Tuesday, December 1st, 2009

Role Reversal

Gay Talese releaesd his masterwork on the history, culture, and inner workings of the New York Times, The Kingdom and the Power, in 1969. It’s the story of a bygone era in journalism, but also more than that. I found this passage particularly curious.

And so what worked in Mississippi worked as well in Manhattan, although the reverse was not so true. The impersonal pushing of the North was out of step with the South; Southerners could not easily accept it: the South was deep-rooted and fixed in its way, as Federal lawmakers would later learn. The South set its own pace and style and stamped its people for a lifetime, and when Northerners went South to live, it stamped them, too. Northerners who settled in the South adopted the regional accent; Southerners who settled in the North did not. [emphasis added]

I found this an interesting observation because it is so contrary to what I see in the present day. It strikes me that people – or at least young people – who move north today do everything in their power to lose their southern accent as quickly as possible. My wife is from Alabama (where Talese attended college, incidentally). Having just returned from a visit there, I can tell you southern accents are alive and well in the South. I great up in rural Southern Indiana with an accent myself. Today, neither of us sounds at all like people with southern roots. I’ve seen this story many times.

And also, when people from the north move south, I see a major effort undertaken to preserve a flat accent in the children. Indeed, we are seeing in places like Atlanta, Charlotte, and Nashville significant upscale districts where large numbers of people have no southern accent. An intern at work a year or so ago was born and raised in Brentwood, Tennessee outside of Nashville, and didn’t have a trace of a southern accent.

We’ve certainly seen since the 1960’s a massive change in the fortunes of the South. The civil rights struggles were still ongoing when Talese wrote his book. Today the South, or at least parts of it, are re-energized and feel confident meeting and competing with the rest of America on its terms.

But perhaps we shouldn’t read too much into the south. It seems to me that there has been a significant decline in regional accents and dialects generally in the United States. Perhaps some of this is due to the interstate highway system, which enabled significant mobility around the country and homogenized things a bit. I don’t know. But even within the last 15 years I’ve noticed, for example, a significant decline in the number of people with Hoosier accents on the north side of Indianapolis, especially among younger people.

It is interesting to see the changes in American culture in even a relatively short term. Of course, some things haven’t changed. The Southern style can still be very effective in the north. Let me just say this, do not underestimate someone just because they talk like a good ol’ boy. You might well end up regretting it.

On another topic completely, a lot of what Talese wrote about journalism in the 1960’s as a period of transition is completely relevant today. I will share a few excerpts to demonstrate. The challenges facing the newspaper business are actually longstanding, and clearly the major media companies failed to meet them. Perhaps that bygone era isn’t so bygone at all.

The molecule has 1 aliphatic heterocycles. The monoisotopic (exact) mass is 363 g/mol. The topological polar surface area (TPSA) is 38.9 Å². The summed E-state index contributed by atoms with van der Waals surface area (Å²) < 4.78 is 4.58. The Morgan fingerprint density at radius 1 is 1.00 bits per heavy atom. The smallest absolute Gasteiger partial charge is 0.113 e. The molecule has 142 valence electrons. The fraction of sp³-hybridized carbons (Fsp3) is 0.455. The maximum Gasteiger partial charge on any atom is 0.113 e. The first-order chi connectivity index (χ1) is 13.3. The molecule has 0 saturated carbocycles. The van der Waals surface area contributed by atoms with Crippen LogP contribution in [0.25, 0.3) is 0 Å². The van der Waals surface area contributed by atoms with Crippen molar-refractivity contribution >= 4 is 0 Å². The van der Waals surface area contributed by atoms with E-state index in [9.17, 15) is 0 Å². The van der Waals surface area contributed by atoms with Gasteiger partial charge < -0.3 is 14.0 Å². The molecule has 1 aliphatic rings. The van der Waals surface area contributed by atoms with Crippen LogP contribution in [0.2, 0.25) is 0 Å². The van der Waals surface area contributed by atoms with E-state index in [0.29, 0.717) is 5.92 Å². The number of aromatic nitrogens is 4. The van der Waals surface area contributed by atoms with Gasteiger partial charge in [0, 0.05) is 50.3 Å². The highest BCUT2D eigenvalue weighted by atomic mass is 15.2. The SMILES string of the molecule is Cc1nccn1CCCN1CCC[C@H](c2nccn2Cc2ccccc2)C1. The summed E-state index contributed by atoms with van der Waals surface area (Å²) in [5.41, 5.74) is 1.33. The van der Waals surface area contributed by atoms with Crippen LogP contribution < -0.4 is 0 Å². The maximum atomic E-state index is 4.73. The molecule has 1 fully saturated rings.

Now the newspaper industry had a serious new threat, television, and [Managing Editor] Catledge knew that the formula that had worked so well [in the past] would require some adjusting. A newspaper could not compete with the speed of television in covering spot news, nor could it match televisions dramatic presentation of a single news spectacle…but [he] was confident that newspapers could bring readers more details and could explain the significance of these details more effectively than could television…Newspaper reporters would now have to dig more deeply into more areas and to inform the public more thoroughly; they could no longer merely report the facts, but they would often have to interpret the meaning behind these facts. The trick was to do this without editorializing.

The [NYT] could no longer financially afford to print lengthy stories about relatively minor news events….The paper was now actually printing fewer columns of news than it had been in the 1920’s and 30’s. And since the end of WWII it had also greatly increased the volume of advertising to a point where it regularly carried more lines of advertising than news….The only what the The Times could both cover the news and pay its bills was to get its reporters to say more in less space, as the tabloid men from the New York Daily News had been doing so well for years

It had become one of the corporate jokes within The Times that most of the money earned did not come from publishing the greatest newspaper in the world but from the 42 percent interest that Ochs had bought in 1926 in a paper-making mill in Canada – The Times made more money producing paper without words than paper with words.

Only The Times and two tabloids, the morning News and the evening Post, would remain in a city than in 1900 had sixteen dailies, and than in 1930 had a dozen…Of the New York dailies, only The Times and the News [had been] consistent money makers; the others survived on subsidies from newspaper chains or from individual owners whose wealth was derived from outside sources.

The Times would have to accept the computer. The computer was still a relatively controversial subject at The Times, but now in Sulzberger’s first year as publisher he began to prepare the institution for its introduction. Timesmen would have to overcome their aversions and romantic notions about the newspaper business.

Plus ça change….

Topics: Urban Culture


10 Responses to “Role Reversal”

  1. Curt says:

    Its funny how this culture has driven even product development. I shoot a LOT of photos and recently, the professional grade of Nikon and Cannon cameras have integrated functional HD movie recording features. I read an interesting article about newspapers buying up these cameras, using the still images for the print version (obviously) and being able to get the HD videos straight to their web only readers. They gave a number about how much more visible the videos were to people on the web compared to their print readers and the difference is astronomical. It is a hard pill to swallow for photographers, but one that you must either adapt and live with, or change your profession.